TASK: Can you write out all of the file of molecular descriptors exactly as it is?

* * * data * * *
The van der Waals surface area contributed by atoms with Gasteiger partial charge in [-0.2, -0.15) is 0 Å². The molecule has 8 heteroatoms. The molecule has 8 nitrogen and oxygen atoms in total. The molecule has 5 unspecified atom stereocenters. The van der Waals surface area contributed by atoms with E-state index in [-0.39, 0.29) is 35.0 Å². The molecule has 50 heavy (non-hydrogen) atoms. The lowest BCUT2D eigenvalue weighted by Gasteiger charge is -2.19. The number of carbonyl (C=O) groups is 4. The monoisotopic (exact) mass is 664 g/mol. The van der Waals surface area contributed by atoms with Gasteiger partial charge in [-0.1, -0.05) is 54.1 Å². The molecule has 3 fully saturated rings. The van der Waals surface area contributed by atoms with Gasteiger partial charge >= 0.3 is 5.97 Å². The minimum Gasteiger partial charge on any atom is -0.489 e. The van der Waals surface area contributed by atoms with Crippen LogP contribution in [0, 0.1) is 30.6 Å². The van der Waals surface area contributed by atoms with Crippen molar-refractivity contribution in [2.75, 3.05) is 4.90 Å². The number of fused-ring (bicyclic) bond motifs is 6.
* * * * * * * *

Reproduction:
The van der Waals surface area contributed by atoms with Gasteiger partial charge in [-0.2, -0.15) is 0 Å². The molecule has 8 heteroatoms. The molecule has 8 nitrogen and oxygen atoms in total. The molecule has 5 unspecified atom stereocenters. The van der Waals surface area contributed by atoms with E-state index in [-0.39, 0.29) is 35.0 Å². The molecule has 50 heavy (non-hydrogen) atoms. The lowest BCUT2D eigenvalue weighted by Gasteiger charge is -2.19. The number of carbonyl (C=O) groups is 4. The monoisotopic (exact) mass is 664 g/mol. The van der Waals surface area contributed by atoms with Gasteiger partial charge in [-0.1, -0.05) is 54.1 Å². The molecule has 3 fully saturated rings. The van der Waals surface area contributed by atoms with Gasteiger partial charge >= 0.3 is 5.97 Å². The minimum Gasteiger partial charge on any atom is -0.489 e. The van der Waals surface area contributed by atoms with Crippen LogP contribution in [0, 0.1) is 30.6 Å². The van der Waals surface area contributed by atoms with Crippen molar-refractivity contribution in [2.75, 3.05) is 4.90 Å². The number of fused-ring (bicyclic) bond motifs is 6.